CELY is inspired by the idea that astronomy should be accessible from anywhere. Especially from a Smart Display! Our project thrives on providing rich educational content with pictures, facts, locations, and even space sounds!
What it does
CELY is a project build to work with the Google Display Hardware. It uses a combination of APIs to provide people with fun & educational content about astronomy like a picture of the day, random rockets with facts, celestial Sky, and spooky sounds from our Solar System.
How we built it
To make the hardware integration, CELY uses the new Google Actions Developer Console to configure conversations, make actions, and use a webhook to process data. We built 5 actions in total!
1) Astronomy Picture of the Day:
The Astronomy Picture of the day is extracted from NASA's API to use in a rich card response on Google Actions. It takes the current date of the device to provide users with a beautiful image, description, and credits.
2) Random Astronomy Picture:
The Random Astronomy Picture also uses NASA's API with a random date to get the image, description, and credits.
3) Sky Above me:
The Sky Above me action uses Radar.io to get the coordinates for the location given to generate a celestial map of the user's location.
4) Random Rocket:
The Random Rocket action uses the SpaceX API to provide data about rockets. It gets the image, description, and name of the rocket to present it on the smart display card.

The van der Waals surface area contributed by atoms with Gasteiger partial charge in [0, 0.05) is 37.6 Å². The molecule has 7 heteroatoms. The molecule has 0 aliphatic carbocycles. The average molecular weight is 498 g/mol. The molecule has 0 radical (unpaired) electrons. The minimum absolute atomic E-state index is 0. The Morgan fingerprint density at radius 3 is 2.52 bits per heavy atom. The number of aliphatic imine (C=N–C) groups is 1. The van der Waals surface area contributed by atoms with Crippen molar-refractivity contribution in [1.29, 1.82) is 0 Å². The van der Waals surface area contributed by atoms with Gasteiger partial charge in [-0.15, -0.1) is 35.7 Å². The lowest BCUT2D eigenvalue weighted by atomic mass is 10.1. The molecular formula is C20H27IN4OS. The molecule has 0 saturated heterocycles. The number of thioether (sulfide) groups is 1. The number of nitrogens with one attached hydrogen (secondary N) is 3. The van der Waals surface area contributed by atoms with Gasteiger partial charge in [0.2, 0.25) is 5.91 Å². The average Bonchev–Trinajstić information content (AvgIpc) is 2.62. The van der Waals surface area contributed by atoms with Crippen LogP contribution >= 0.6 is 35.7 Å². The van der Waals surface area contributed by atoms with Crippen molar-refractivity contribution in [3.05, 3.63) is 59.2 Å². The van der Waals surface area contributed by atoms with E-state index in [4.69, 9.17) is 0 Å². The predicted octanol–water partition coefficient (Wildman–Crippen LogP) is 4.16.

5) Space Sounds:
The Space Sounds action uses NASA's Spooky Space Sounds dataset, which we host on a Google Cloud Storage Bucket to play sounds that came from space to the users.
Challenges we ran into
Accomplishments that we're proud of
We're proud of developing a project that mixes hardware and astronomy to produce rich & educational content for our users. We are proud of developing a really cool project that has a good chance to grow!
What we learned
We learned to be patient and persistent with anything that happened. We learned how to use the new Google Actions Portal and how to make nested external requests. In addition to that, we learned how to use Radar.io and asynchronous calls in Node.JS.
Our Tech Stack: